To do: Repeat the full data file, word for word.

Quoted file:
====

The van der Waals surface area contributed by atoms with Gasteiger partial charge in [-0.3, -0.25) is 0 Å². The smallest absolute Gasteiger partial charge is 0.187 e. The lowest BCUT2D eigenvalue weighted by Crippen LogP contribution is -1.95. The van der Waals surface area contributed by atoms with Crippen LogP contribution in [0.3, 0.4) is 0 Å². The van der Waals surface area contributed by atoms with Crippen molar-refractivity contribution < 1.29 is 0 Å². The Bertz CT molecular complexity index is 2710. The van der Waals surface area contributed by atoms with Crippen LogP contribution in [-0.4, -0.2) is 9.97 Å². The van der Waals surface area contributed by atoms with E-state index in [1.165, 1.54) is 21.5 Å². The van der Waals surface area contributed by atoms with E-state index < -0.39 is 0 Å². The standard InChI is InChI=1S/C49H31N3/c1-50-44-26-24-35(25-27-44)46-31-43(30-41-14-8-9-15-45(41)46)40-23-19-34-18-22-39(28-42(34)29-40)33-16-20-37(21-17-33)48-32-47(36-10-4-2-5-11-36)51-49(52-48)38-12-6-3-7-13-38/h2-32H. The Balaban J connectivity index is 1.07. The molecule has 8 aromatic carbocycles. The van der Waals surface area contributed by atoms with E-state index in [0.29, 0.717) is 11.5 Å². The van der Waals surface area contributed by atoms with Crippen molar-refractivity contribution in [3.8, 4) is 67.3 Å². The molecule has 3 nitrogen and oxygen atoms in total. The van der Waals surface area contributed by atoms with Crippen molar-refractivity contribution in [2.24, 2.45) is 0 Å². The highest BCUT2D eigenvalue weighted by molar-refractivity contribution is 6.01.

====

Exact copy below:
The van der Waals surface area contributed by atoms with Gasteiger partial charge in [-0.3, -0.25) is 0 Å². The smallest absolute Gasteiger partial charge is 0.187 e. The lowest BCUT2D eigenvalue weighted by Crippen LogP contribution is -1.95. The van der Waals surface area contributed by atoms with Crippen LogP contribution in [0.3, 0.4) is 0 Å². The van der Waals surface area contributed by atoms with Crippen molar-refractivity contribution < 1.29 is 0 Å². The Bertz CT molecular complexity index is 2710. The van der Waals surface area contributed by atoms with Crippen LogP contribution in [-0.4, -0.2) is 9.97 Å². The van der Waals surface area contributed by atoms with E-state index in [1.165, 1.54) is 21.5 Å². The van der Waals surface area contributed by atoms with E-state index < -0.39 is 0 Å². The standard InChI is InChI=1S/C49H31N3/c1-50-44-26-24-35(25-27-44)46-31-43(30-41-14-8-9-15-45(41)46)40-23-19-34-18-22-39(28-42(34)29-40)33-16-20-37(21-17-33)48-32-47(36-10-4-2-5-11-36)51-49(52-48)38-12-6-3-7-13-38/h2-32H. The Balaban J connectivity index is 1.07. The molecule has 8 aromatic carbocycles. The van der Waals surface area contributed by atoms with E-state index in [0.29, 0.717) is 11.5 Å². The van der Waals surface area contributed by atoms with Crippen molar-refractivity contribution in [3.8, 4) is 67.3 Å². The molecule has 3 nitrogen and oxygen atoms in total. The van der Waals surface area contributed by atoms with Crippen molar-refractivity contribution in [2.24, 2.45) is 0 Å². The highest BCUT2D eigenvalue weighted by molar-refractivity contribution is 6.01.